The fence that stands between you and your neighbour is subject to a surprising amount of laws and regulations. As a joint possession, there are a lot of rules in place to protect both interested parties.
Despite there being no legal obligations to have a fence – unless you have a dog that goes outdoors – the erection, repair, maintenance and replacement of fences in South Australia is regulated by the Fences Act 1975.
The Act is in place to protect you, your neighbour, and your shared asset – the fence. At its core, it outlines the minimum expectations for fair communication around fence installation and maintenance. Don’t let the legal jargon intimidate you though. Good communication and an agreed plan forward are key. As long as this remains, you can expect a seamless experience.
Whether you’re looking to upgrade that old fence between you and your neighbour or want to install a fence around your new home, we’ll help you make sure you understand your responsibilities and rights.
The SA Fencing Act in action
According to the Fencing Act, boundary fences between two properties are jointly owned by the owners of both properties. This is regardless of who paid for the fence, or whether or not the fence directly follows the boundary line. If it does not, this has no impact on the ownership of the land or fence.
Co-ownership means you need your neighbour’s permission for the erection, repairs, maintenance or replacement of any fencing that you share.
How to get your neighbour to contribute to the cost
There is no obligation for both neighbours to contribute to the cost of erecting, repairing, maintaining or replacing a fence. Given that both parties tend to benefit from improved fencing, it’s unlikely that just one neighbour will foot the bill – but it’s not unheard of.
In order to ask your neighbour to contribute to the cost of the fence, you may “serve on the adjoining owner” a notice of intention to erect a fence or notice of intention to replace, repair or maintain a fence. This essentially means delivering a formal document outlining your intended fence works.
These notices are formal documents outlining the proposed fencing task, the specifics involved, the total cost, and the cost being claimed on the adjoining owner or neighbour. These notices must be delivered by hand to the property owner directly or by Registered Post.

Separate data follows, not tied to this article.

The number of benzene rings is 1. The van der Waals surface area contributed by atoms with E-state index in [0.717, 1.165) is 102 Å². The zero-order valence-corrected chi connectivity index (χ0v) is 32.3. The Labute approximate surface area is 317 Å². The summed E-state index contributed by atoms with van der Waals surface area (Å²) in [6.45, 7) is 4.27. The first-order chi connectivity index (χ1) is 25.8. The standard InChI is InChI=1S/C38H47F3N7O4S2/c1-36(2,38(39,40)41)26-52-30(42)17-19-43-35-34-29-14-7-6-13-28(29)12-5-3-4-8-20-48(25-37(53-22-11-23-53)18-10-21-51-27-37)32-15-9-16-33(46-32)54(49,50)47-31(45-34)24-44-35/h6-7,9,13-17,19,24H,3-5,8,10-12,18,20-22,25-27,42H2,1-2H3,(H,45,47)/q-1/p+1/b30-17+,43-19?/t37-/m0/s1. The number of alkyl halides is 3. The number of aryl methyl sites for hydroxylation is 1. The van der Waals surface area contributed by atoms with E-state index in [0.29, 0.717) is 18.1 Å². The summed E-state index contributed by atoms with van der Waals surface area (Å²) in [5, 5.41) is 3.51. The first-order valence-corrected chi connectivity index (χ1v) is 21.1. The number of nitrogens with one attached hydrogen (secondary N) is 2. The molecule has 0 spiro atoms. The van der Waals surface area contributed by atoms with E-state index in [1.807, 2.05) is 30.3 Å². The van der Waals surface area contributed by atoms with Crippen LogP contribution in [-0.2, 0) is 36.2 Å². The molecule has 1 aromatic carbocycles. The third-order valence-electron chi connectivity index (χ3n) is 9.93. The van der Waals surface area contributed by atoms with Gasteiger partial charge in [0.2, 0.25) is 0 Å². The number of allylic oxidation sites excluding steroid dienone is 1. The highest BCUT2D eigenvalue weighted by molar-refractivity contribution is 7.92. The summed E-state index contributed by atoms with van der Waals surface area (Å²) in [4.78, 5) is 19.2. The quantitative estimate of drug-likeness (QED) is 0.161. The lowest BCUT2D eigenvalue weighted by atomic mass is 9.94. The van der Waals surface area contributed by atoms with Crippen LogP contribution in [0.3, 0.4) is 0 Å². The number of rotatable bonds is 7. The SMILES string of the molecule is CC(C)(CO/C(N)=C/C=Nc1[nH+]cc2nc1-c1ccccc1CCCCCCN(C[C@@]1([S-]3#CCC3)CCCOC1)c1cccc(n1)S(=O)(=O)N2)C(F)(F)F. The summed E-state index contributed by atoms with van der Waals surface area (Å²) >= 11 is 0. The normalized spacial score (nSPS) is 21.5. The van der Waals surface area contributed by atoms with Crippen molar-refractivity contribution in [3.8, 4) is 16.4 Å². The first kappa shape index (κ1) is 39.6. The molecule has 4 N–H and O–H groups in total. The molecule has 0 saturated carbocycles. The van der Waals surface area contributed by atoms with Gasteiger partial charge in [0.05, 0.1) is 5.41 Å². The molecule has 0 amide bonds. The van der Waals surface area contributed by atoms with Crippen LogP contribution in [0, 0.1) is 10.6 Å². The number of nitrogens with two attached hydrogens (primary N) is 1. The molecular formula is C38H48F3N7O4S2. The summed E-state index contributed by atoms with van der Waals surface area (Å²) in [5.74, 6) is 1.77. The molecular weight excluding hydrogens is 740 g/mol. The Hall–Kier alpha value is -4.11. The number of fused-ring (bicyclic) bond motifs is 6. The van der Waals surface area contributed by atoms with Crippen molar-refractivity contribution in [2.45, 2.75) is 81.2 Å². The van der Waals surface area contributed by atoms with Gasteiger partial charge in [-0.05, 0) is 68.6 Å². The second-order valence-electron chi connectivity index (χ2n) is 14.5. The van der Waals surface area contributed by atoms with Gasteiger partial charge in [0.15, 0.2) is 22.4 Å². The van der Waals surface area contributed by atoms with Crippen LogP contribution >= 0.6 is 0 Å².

Any other means of delivery or passing it to the wrong party such as a tenant on the property will void the notice entirely even if the owner does receive it.
A reputable fence builder will know this process and can manage the process on your behalf. When getting a quote, it’s also worthwhile asking how they will determine where the boundary line is.
How to approach your neighbour about fence works
Often, a simple approach is best. Approach your neighbour ahead of your fencing plans and try to reach an agreement with them before you book the work in. Have the specifications, such as length and material, in a written quote so they can review; you might even ask them to sign or initial it to ensure your records are water-tight
What happens if they agree?
If your neighbour gives their consent to the notice, fencing works can begin immediately. If they do not respond within 30 days of receiving the notice, you can assume consent, begin work and claim their share of the costs.
What happens if they disagree?
In the case where your neighbour does not agree with your proposed fence works, they can object with a cross-notice. You will have 30 days to reply to this. You can go back and forth with cross-notices with a 30 day deadline per notice until you reach an agreement.
What if I’ve been served a fence works notice, and I disagree?
If you don’t agree with the proposed fence works, it’s recommended that you outline your reasoning and alternative suggestions in a cross-notice in the spirit of neighbourly negotiations. You’re most likely living next to them for the foreseeable future after all.
What if no agreement is reached?
The first step when no agreement can be reached is to negotiate between yourselves to see if and where an agreement can be made. Failing this, an independent, third-party mediator should be appointed to help.
Failing this, you can apply for your local Magistrates Court to make a decision.
The party objecting will need to explain their reasons for not wanting the fence works done. It is unlikely that a Magistrate will rule in favour of the neighbour with the cross-notice if their reasoning falls into the following categories: